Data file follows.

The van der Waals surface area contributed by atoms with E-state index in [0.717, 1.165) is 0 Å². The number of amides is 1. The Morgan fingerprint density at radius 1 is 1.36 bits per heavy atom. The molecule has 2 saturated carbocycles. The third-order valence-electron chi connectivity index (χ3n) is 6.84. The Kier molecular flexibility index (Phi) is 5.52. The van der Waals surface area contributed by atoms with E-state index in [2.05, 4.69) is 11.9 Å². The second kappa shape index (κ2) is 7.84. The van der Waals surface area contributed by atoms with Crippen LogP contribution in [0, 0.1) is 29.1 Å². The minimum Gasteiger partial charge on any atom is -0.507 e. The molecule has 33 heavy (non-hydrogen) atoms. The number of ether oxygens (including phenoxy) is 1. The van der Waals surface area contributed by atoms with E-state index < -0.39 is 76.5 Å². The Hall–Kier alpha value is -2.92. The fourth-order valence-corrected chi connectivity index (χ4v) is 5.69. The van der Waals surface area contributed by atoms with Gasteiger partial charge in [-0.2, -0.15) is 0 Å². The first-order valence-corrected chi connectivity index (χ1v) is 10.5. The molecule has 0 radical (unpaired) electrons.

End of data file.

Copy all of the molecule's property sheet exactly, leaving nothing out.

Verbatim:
The van der Waals surface area contributed by atoms with E-state index in [0.717, 1.165) is 0 Å². The number of amides is 1. The Morgan fingerprint density at radius 1 is 1.36 bits per heavy atom. The molecule has 2 saturated carbocycles. The third-order valence-electron chi connectivity index (χ3n) is 6.84. The Kier molecular flexibility index (Phi) is 5.52. The van der Waals surface area contributed by atoms with E-state index in [2.05, 4.69) is 11.9 Å². The second kappa shape index (κ2) is 7.84. The van der Waals surface area contributed by atoms with Crippen LogP contribution in [0, 0.1) is 29.1 Å². The minimum Gasteiger partial charge on any atom is -0.507 e. The molecule has 33 heavy (non-hydrogen) atoms. The number of ether oxygens (including phenoxy) is 1. The van der Waals surface area contributed by atoms with E-state index < -0.39 is 76.5 Å². The Hall–Kier alpha value is -2.92. The fourth-order valence-corrected chi connectivity index (χ4v) is 5.69. The van der Waals surface area contributed by atoms with Gasteiger partial charge in [-0.2, -0.15) is 0 Å². The first-order valence-corrected chi connectivity index (χ1v) is 10.5. The molecule has 0 radical (unpaired) electrons.